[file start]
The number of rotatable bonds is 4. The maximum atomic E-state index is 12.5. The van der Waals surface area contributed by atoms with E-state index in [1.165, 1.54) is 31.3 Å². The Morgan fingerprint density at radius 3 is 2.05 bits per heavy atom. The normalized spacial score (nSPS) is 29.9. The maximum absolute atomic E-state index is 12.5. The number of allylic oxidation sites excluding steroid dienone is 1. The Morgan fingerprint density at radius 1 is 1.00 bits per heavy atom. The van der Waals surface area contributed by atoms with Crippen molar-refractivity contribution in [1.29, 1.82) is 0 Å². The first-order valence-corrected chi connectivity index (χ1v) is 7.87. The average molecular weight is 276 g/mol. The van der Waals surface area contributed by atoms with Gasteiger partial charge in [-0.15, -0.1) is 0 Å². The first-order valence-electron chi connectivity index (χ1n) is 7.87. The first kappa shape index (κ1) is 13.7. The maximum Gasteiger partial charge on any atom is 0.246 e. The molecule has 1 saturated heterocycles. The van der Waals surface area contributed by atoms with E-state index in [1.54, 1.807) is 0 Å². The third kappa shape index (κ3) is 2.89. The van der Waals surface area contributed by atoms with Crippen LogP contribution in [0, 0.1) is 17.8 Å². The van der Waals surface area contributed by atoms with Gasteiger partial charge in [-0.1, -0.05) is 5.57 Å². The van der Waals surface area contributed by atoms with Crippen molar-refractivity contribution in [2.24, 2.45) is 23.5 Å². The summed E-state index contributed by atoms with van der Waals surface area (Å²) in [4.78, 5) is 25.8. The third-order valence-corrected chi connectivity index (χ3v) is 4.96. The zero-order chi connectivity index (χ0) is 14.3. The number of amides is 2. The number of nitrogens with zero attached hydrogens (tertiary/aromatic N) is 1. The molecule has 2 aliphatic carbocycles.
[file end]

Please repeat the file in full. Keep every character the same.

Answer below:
The number of rotatable bonds is 4. The maximum atomic E-state index is 12.5. The van der Waals surface area contributed by atoms with E-state index in [1.165, 1.54) is 31.3 Å². The Morgan fingerprint density at radius 3 is 2.05 bits per heavy atom. The normalized spacial score (nSPS) is 29.9. The maximum absolute atomic E-state index is 12.5. The number of allylic oxidation sites excluding steroid dienone is 1. The Morgan fingerprint density at radius 1 is 1.00 bits per heavy atom. The van der Waals surface area contributed by atoms with Crippen molar-refractivity contribution in [1.29, 1.82) is 0 Å². The first-order valence-corrected chi connectivity index (χ1v) is 7.87. The average molecular weight is 276 g/mol. The van der Waals surface area contributed by atoms with Gasteiger partial charge in [-0.15, -0.1) is 0 Å². The first-order valence-electron chi connectivity index (χ1n) is 7.87. The first kappa shape index (κ1) is 13.7. The maximum Gasteiger partial charge on any atom is 0.246 e. The molecule has 1 saturated heterocycles. The van der Waals surface area contributed by atoms with E-state index in [1.54, 1.807) is 0 Å². The third kappa shape index (κ3) is 2.89. The van der Waals surface area contributed by atoms with Crippen LogP contribution in [0, 0.1) is 17.8 Å². The van der Waals surface area contributed by atoms with Gasteiger partial charge in [-0.1, -0.05) is 5.57 Å². The van der Waals surface area contributed by atoms with Crippen molar-refractivity contribution in [2.24, 2.45) is 23.5 Å². The summed E-state index contributed by atoms with van der Waals surface area (Å²) in [4.78, 5) is 25.8. The third-order valence-corrected chi connectivity index (χ3v) is 4.96. The zero-order chi connectivity index (χ0) is 14.3. The number of amides is 2. The number of nitrogens with zero attached hydrogens (tertiary/aromatic N) is 1. The molecule has 2 aliphatic carbocycles.